Happy Birthday, Stephen Hawking

By Sean Carroll | January 8, 2012 12:39 pm

Sorry for the light blogging of late. Actual work intervenes, and it might remain that way for a while. But I’ll try to pop in whenever I can.

Stephen Hawking is celebrating his 70th birthday today. That in itself is an amazing fact, just as it was amazing when he celebrated his 40th, and 50th, and 60th birthdays, as well as every other day he’s lived and thrived with a debilitating neuron disease. The extra fact that he continues to make contributions to science pushes beyond amazing to practically unbelievable.

Everyone likes to tell Hawking stories, and this blog is no exception. So here is mine, meagre as it is. I’ve gotten more than enough mileage out of this one in person, I might as well put it on the blog so I won’t be tempted to tell it any more.

At the end of 1992 I was a finishing grad student, applying for postdocs. One of the places I applied was Cambridge, to Hawking’s group at DAMTP. There is a slight potential barrier for American students to travel to the UK for postdocs, so they like to get out ahead of things and offer jobs early. Unfortunately I was out of my office the day Hawking called to offer me a position. Fortunately, my future-Nobel-Laureate officemate was there, and he took the call. He explained that Stephen Hawking had called to offer me a job — I was thrilled about the offer, but understood “Hawking called” as metaphorical. But no, Brian later convinced me that it actually was Hawking on the other end of the line, which he described as a somewhat surreal experience. Of course after the initial introduction the phone gets handed over to someone else, but still.

Cambridge is one of the world’s best places to do theoretical physics, and I was sorely tempted, but I ended up going to MIT instead. Three years later, I went through the process again, as postdocs typically do. And again Cambridge offered me the job — and again, after a very tough decision, I said no, heading of the the ITP in Santa Barbara instead.

Up to this point I had never actually met Hawking in person, although I had been in the audience for one of his lectures. But every year he visits Caltech and Santa Barbara, so I finally got to be with him in the same place. The first time he visited he brought along a young grad student named Raphael Bousso, who has gone on to do quite well for himself in his own right. As a group of us went to lunch, I mentioned to Raphael that I had never said hi to Stephen in person, so I’d appreciate it if he would introduce us. But, I cautioned, I hope he wasn’t upset with me, because he had offered me a postdoc and I turned it down.

Raphael just laughed and said, “Don’t worry, there’s this one guy who he offered a postdoc to twice, and he turned it down both times!” So I had to explain that this guy was actually me. At which point Raphael ran up to Hawking, exclaiming “Stephen! Stephen, this is the guy — the one who turned down DAMTP for postdocs twice in a row!”

That was my personal introduction to Stephen. He just smiled, no big deal — life goes on for him whether or not some callow American student wants to fly across the puddle to work as a postdoc.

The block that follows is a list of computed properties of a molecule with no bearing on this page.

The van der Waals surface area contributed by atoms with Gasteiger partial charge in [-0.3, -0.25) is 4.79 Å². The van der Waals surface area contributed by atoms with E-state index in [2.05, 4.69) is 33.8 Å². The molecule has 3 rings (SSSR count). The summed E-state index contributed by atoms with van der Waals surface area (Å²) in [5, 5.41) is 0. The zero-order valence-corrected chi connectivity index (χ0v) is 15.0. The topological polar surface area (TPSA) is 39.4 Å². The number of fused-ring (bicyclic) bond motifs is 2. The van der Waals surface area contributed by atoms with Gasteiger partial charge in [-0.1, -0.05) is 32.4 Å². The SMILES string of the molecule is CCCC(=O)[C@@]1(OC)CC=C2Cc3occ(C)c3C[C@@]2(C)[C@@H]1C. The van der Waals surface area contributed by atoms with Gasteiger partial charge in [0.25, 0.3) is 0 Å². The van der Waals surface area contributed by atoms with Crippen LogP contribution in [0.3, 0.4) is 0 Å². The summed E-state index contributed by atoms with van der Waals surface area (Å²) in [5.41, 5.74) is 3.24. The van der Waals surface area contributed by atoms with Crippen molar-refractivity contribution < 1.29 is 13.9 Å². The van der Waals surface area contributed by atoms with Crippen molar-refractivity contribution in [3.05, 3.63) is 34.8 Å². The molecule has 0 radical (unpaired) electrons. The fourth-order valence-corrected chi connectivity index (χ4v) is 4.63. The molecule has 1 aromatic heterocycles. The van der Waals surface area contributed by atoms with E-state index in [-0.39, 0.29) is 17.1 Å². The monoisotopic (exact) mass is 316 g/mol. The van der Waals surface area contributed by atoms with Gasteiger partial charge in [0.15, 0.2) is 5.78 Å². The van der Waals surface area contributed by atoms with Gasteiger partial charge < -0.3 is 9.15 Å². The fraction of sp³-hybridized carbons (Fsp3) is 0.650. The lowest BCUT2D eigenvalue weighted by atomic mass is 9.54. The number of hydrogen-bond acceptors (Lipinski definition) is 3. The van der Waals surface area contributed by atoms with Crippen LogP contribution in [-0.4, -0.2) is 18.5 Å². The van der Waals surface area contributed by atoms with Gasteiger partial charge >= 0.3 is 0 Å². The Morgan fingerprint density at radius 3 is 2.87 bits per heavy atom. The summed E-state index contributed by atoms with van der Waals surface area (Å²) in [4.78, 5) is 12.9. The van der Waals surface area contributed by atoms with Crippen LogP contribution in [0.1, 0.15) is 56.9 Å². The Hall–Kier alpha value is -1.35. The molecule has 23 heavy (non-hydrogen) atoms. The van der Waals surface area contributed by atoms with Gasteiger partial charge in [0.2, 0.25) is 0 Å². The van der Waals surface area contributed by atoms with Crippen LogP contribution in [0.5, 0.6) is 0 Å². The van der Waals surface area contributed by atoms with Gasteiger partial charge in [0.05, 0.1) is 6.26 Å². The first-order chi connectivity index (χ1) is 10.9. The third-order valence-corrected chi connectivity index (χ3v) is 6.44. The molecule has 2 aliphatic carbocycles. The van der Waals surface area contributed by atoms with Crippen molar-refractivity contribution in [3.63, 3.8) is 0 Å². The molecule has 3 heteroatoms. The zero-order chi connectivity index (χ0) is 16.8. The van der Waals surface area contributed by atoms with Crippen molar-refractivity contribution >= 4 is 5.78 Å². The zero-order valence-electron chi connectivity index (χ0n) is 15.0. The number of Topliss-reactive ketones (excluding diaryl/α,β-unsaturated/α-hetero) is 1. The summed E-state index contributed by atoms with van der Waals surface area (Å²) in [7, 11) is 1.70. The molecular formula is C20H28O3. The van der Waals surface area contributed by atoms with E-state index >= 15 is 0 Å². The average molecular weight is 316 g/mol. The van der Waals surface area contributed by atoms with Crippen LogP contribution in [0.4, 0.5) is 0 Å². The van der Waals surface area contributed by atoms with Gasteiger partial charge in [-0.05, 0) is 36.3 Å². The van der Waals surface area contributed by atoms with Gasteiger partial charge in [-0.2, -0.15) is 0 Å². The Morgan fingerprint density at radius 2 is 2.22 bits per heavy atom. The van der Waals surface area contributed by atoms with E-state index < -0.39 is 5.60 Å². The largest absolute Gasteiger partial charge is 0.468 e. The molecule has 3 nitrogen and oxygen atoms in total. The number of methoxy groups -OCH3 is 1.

Since then I’ve had the privilege of interacting with Hawking more substantively a few times. Once a long conversation just after the discovery of the acceleration of the universe, when he was interested in hearing more about the supernova observations. And once at a whisky tasting organized at an international cosmology conference. Handicaps notwithstanding, Hawking never misses a chance to experience life to its fullest. Another time when I picked up him and his retinue at the airport — which gave me a tiny glimpse of the massive logistical operation it is to move Hawking from place to place. The simplest things that we take for granted are for him an elaborate production.

Happy birthday, Stephen. I know I won’t make the contributions you have to science, but I hope I can live as long, and approach life with your gusto and good humor.

CATEGORIZED UNDER: Personal, Science, Top Posts
  • Peter Beattie

    I saw Hawking give the annual Einstein lecture at Berlin’s Free University some six years ago. What a magical experience! I guess there really is something to the phrase “in the presence of greatness”. And very good to know that I share the appreciation of Gaelic spirits with Stephen Hawking. I shall have a glass in his honour immediately. :)

  • http://math-frolic.blogspot.com Shecky R

    Great story, great tribute… and your fame in Cambridge appears well-solidified!

  • http://coraifeartaigh.wordpress.com cormac

    I wish I was at the conference.
    That said, it is stated in today’s Sunday Times that Hawking is ‘considered the greatest living scientist by his peers’. How does the ST know this? I doubt if the statement is true, despite Hawking’s great achievements, though I don’t know how one could test the hypothesis. I think such icons play a vital role in the romotion of science, but I wonder is there a certain amount of media feeding on itself here, as journalists equate best-known with best…

  • Kevin Barron

    Great story Sean!
    My story revolves around one of the rare public lectures he gave at UCSB. My daughter brought a blind friend from her grade 8 science class, but we did not have a ticket for him and there were no more tickets. When I introduced them to Stephen and explained the situation, he graciously made sure that the boy would be able to attend.
    I’m sure that Stephen has been an inspiration to many, both in terms of science and those facing adversity, but often the small, unnoticed gestures of grace make all the difference in someone’s life.

  • https://bearspace.baylor.edu/VH_Satheeshkumar/www/ V H Satheeshkumar